What is your best piece advice to an applicant hoping to get into your school’s MBA program? Beyond your initial research, it’s key that you talk to people and hear the real experience of being a student or alumnus of the program they are a part of. Whatever advice you get from people, always take it with a grain of salt. Most of all, look at the values and skills you want to develop and gain.

What is the biggest myth about your school? Business school is perceived as a competition-driven student community that thrives in sexy careers in consulting, venture capital and investment banking. I learned very quickly that the business mindset is nurtured and needed in all organizational settings and Questrom prides itself in having a diversity in business practice in private, public and combination sectors alike.

I focused a lot of my energy in learning from team projects, classroom discussions, and my peers that I did not take advantage of learning more directly from the profusely resourced Questrom faculty.

Which MBA classmate do you most admire? A cohort mate I met on my first day here. Not only did they turn out to be part of my first team project experience at Questrom, but became a friend that welcomed me to Thanksgiving in New England and became an ear to understand the polarization of current events and politics. Coming from a progressive privilege and mindset from Silicon Valley, I could not comprehend the volatile political climate that split the country in half. In a time where Americans are constantly being divided in polarizing spectrums, this cohort mate and I made the stride to lean in and understand each other’s perspectives, frustrations, fears, and hopes for how great America is and continues to be. I admire this classmate because they hold a minority conservative perspective in a largely progressive urban area but actively chooses to advocate and share their values.

Who most influenced your decision to pursue business in college? First and foremost, it was my parents, who taught me patience and resilience in finding my American dream. In trying to find it, I worked in both private and public sectors, but could not figure out sustainable ways to bridge the two sectors together. My previous employers and organizations ultimately influenced me to seek better ways to scale delivery and success in a complex multi-stakeholder healthcare system.

If I hadn’t gone to business school, I would be…back home in Silicon Valley building partnerships between the affluent tech sector and their communities to solve real-world health and development challenges instead of the latest app craze.”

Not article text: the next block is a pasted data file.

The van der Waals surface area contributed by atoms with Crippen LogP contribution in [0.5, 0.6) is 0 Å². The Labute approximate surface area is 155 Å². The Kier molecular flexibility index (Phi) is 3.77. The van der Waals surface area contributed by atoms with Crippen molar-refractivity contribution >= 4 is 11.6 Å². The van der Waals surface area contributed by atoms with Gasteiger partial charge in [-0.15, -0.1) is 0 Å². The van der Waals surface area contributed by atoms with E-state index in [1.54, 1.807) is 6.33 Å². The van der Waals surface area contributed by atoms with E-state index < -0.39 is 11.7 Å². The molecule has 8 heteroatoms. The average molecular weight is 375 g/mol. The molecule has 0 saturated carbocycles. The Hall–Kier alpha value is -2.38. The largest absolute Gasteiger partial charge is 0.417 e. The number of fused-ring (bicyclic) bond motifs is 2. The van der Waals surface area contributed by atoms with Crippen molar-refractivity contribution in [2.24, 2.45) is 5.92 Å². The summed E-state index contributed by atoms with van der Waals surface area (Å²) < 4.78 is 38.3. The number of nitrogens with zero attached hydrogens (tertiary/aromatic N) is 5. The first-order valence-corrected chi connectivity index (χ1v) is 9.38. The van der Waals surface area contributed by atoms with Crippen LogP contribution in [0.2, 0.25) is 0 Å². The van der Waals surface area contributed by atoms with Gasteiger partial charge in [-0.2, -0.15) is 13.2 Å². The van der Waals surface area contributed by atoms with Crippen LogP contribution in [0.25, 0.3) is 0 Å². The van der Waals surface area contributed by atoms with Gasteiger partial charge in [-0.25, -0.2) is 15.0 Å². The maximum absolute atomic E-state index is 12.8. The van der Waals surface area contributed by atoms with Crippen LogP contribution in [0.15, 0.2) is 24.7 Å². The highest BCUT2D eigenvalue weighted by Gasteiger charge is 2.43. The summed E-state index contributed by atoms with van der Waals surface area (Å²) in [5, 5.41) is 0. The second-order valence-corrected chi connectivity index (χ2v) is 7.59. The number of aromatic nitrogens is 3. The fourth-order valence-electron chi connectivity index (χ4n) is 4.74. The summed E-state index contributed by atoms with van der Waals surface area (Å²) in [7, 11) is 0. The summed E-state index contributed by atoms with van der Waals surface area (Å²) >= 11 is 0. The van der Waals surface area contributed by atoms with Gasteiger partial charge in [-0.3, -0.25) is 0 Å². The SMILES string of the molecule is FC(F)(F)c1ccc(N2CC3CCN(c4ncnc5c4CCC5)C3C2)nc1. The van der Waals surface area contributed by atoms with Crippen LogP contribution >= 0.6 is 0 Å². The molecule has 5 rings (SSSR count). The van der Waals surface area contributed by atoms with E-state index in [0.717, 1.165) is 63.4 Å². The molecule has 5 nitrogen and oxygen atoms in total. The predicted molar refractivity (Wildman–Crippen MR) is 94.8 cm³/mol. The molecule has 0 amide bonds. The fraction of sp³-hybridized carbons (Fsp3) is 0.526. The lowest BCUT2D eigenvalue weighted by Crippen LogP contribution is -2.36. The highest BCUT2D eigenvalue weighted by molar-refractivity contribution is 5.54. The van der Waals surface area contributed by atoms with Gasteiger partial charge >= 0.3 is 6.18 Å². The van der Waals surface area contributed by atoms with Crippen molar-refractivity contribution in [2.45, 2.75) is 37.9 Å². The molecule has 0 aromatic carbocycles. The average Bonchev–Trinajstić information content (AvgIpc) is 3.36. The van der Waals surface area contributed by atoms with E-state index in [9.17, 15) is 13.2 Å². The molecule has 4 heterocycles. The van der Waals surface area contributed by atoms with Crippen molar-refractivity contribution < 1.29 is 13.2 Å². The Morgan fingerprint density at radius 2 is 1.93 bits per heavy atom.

If you were a dean for a day, what one thing would you change about the MBA experience? I have learned that changes in higher education are long and tedious and meaningful curriculum changes are not feasible within one day. Instead, I would create an MBA student experience where discussions around policy, regulations, and personal value systems from U.S. and international perspectives are encouraged. Not only would this get people out of their comfort zones, but also allow them to better understand polarized spectrums and diversity in the workforce today to be better business leaders for tomorrow.

What are the top two items on your bucket list? My top 2 bucket list items are actually my grandfather’s bucket list items (it took me a while to explain the concept to him): 1) Read and translate his memoir from Hindi to English; and 2) Donate his memoir to my local childhood library in California.

In one sentence, how would you like your peers to remember you? Inspiration to lean in and listen to the other side.

What is your favorite movie about business? My recent favorite movie would be The Intern with Anne Hathaway and Robert De Niro. It exemplifies the needs of a multi-generational workforce to appreciate and learn from different types of success.

What would your theme song be? “Soy Yo” by Bomba Estereo

Favorite vacation spot: Eating, hiking and driving through Big Sur, CA

Hobbies? In the brief spare time I find in graduate school, I love finding new tea shops, museum exploring and the best tacos in town.

What made Parul such an invaluable addition to the class of 2018?

“Parul has been an absolute joy to have in our MBA program. She is regularly recognized by her colleagues as someone who has had an influence on them during their program. In fact, a number of students have stated that they wouldn’t have been able to get through the program without her friendship and support. She is an amazing leader who has mastered the skills of being a great listener and someone who is not afraid to have the tough conversations. She pushes her classmates to discuss the issues of the day and enlightens classmates to seeing issues from multiple perspectives.”

J.P. Matychak

Associate Dean of Student Experience & Services